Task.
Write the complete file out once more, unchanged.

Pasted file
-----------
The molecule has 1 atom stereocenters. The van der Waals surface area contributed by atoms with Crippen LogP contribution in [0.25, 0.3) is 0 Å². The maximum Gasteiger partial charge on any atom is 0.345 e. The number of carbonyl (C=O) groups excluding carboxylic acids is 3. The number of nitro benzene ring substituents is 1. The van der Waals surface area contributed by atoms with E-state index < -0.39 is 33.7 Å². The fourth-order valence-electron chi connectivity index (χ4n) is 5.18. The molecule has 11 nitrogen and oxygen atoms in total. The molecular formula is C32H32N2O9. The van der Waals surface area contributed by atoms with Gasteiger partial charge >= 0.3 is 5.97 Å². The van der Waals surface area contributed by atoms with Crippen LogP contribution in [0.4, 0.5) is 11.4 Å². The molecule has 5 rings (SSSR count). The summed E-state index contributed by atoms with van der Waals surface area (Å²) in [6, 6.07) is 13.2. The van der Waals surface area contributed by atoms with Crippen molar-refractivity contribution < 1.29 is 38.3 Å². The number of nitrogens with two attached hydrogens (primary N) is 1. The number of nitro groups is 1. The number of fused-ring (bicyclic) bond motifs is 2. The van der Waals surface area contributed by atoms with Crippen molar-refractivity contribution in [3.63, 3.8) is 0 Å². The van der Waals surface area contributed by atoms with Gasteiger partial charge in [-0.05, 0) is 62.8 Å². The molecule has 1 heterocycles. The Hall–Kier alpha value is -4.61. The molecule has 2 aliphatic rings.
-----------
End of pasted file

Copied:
The molecule has 1 atom stereocenters. The van der Waals surface area contributed by atoms with Crippen LogP contribution in [0.25, 0.3) is 0 Å². The maximum Gasteiger partial charge on any atom is 0.345 e. The number of carbonyl (C=O) groups excluding carboxylic acids is 3. The number of nitro benzene ring substituents is 1. The van der Waals surface area contributed by atoms with E-state index < -0.39 is 33.7 Å². The fourth-order valence-electron chi connectivity index (χ4n) is 5.18. The molecule has 11 nitrogen and oxygen atoms in total. The molecular formula is C32H32N2O9. The van der Waals surface area contributed by atoms with Gasteiger partial charge >= 0.3 is 5.97 Å². The van der Waals surface area contributed by atoms with Crippen LogP contribution in [0.4, 0.5) is 11.4 Å². The molecule has 5 rings (SSSR count). The summed E-state index contributed by atoms with van der Waals surface area (Å²) in [6, 6.07) is 13.2. The van der Waals surface area contributed by atoms with Crippen molar-refractivity contribution < 1.29 is 38.3 Å². The number of nitrogens with two attached hydrogens (primary N) is 1. The number of nitro groups is 1. The number of fused-ring (bicyclic) bond motifs is 2. The van der Waals surface area contributed by atoms with Crippen molar-refractivity contribution in [3.63, 3.8) is 0 Å². The van der Waals surface area contributed by atoms with Gasteiger partial charge in [-0.05, 0) is 62.8 Å². The molecule has 1 heterocycles. The Hall–Kier alpha value is -4.61. The molecule has 2 aliphatic rings.